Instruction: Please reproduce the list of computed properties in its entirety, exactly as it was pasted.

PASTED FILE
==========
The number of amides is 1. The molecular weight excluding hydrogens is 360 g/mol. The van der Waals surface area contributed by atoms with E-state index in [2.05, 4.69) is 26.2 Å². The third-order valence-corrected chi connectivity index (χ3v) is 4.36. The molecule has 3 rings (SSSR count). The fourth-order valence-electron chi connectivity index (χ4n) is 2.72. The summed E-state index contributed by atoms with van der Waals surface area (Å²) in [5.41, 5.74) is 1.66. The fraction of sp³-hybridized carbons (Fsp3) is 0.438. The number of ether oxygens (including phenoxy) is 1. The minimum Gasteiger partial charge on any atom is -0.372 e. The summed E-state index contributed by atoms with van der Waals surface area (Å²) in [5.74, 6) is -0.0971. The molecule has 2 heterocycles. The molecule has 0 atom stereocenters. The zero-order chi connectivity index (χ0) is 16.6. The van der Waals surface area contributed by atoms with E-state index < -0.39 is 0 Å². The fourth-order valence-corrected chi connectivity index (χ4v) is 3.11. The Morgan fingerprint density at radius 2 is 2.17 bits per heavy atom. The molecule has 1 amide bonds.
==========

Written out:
The number of amides is 1. The molecular weight excluding hydrogens is 360 g/mol. The van der Waals surface area contributed by atoms with E-state index in [2.05, 4.69) is 26.2 Å². The third-order valence-corrected chi connectivity index (χ3v) is 4.36. The molecule has 3 rings (SSSR count). The fourth-order valence-electron chi connectivity index (χ4n) is 2.72. The summed E-state index contributed by atoms with van der Waals surface area (Å²) in [5.41, 5.74) is 1.66. The fraction of sp³-hybridized carbons (Fsp3) is 0.438. The number of ether oxygens (including phenoxy) is 1. The minimum Gasteiger partial charge on any atom is -0.372 e. The summed E-state index contributed by atoms with van der Waals surface area (Å²) in [5.74, 6) is -0.0971. The molecule has 2 heterocycles. The molecule has 0 atom stereocenters. The zero-order chi connectivity index (χ0) is 16.6. The van der Waals surface area contributed by atoms with E-state index < -0.39 is 0 Å². The fourth-order valence-corrected chi connectivity index (χ4v) is 3.11. The Morgan fingerprint density at radius 2 is 2.17 bits per heavy atom. The molecule has 1 amide bonds.